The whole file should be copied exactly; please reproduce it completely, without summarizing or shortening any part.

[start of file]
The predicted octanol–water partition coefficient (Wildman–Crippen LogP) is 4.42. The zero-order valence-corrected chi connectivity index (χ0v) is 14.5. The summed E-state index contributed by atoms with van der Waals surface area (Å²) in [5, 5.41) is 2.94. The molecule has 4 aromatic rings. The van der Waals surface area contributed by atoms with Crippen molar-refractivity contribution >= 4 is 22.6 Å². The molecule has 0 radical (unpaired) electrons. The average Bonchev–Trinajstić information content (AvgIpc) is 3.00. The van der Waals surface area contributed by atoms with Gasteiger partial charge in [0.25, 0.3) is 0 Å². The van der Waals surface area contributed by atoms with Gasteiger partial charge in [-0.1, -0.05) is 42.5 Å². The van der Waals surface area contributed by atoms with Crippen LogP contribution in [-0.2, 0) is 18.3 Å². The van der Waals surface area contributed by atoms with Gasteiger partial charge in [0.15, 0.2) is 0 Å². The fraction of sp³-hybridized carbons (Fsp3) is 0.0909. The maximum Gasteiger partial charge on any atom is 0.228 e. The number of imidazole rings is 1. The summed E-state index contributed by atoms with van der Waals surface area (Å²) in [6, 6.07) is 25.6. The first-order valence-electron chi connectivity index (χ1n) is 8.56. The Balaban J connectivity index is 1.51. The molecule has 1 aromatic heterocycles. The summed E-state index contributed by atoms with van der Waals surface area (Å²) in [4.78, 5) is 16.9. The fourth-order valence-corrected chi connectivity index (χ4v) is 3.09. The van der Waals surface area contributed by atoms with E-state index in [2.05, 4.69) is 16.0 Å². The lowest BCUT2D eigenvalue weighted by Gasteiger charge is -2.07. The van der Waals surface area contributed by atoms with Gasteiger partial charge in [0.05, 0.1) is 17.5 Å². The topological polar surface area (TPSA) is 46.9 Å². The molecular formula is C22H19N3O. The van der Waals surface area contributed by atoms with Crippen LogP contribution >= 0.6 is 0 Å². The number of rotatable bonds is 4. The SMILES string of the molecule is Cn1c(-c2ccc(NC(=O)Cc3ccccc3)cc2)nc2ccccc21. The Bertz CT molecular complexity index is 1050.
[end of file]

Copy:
The predicted octanol–water partition coefficient (Wildman–Crippen LogP) is 4.42. The zero-order valence-corrected chi connectivity index (χ0v) is 14.5. The summed E-state index contributed by atoms with van der Waals surface area (Å²) in [5, 5.41) is 2.94. The molecule has 4 aromatic rings. The van der Waals surface area contributed by atoms with Crippen molar-refractivity contribution >= 4 is 22.6 Å². The molecule has 0 radical (unpaired) electrons. The average Bonchev–Trinajstić information content (AvgIpc) is 3.00. The van der Waals surface area contributed by atoms with Gasteiger partial charge in [0.25, 0.3) is 0 Å². The van der Waals surface area contributed by atoms with Gasteiger partial charge in [-0.1, -0.05) is 42.5 Å². The van der Waals surface area contributed by atoms with Crippen LogP contribution in [-0.2, 0) is 18.3 Å². The van der Waals surface area contributed by atoms with Gasteiger partial charge in [0.15, 0.2) is 0 Å². The fraction of sp³-hybridized carbons (Fsp3) is 0.0909. The maximum Gasteiger partial charge on any atom is 0.228 e. The number of imidazole rings is 1. The summed E-state index contributed by atoms with van der Waals surface area (Å²) in [6, 6.07) is 25.6. The first-order valence-electron chi connectivity index (χ1n) is 8.56. The Balaban J connectivity index is 1.51. The molecule has 1 aromatic heterocycles. The summed E-state index contributed by atoms with van der Waals surface area (Å²) in [4.78, 5) is 16.9. The fourth-order valence-corrected chi connectivity index (χ4v) is 3.09. The van der Waals surface area contributed by atoms with E-state index in [2.05, 4.69) is 16.0 Å². The lowest BCUT2D eigenvalue weighted by Gasteiger charge is -2.07. The van der Waals surface area contributed by atoms with Gasteiger partial charge in [0.05, 0.1) is 17.5 Å². The topological polar surface area (TPSA) is 46.9 Å². The molecular formula is C22H19N3O. The van der Waals surface area contributed by atoms with Crippen LogP contribution >= 0.6 is 0 Å². The number of rotatable bonds is 4. The SMILES string of the molecule is Cn1c(-c2ccc(NC(=O)Cc3ccccc3)cc2)nc2ccccc21. The Bertz CT molecular complexity index is 1050.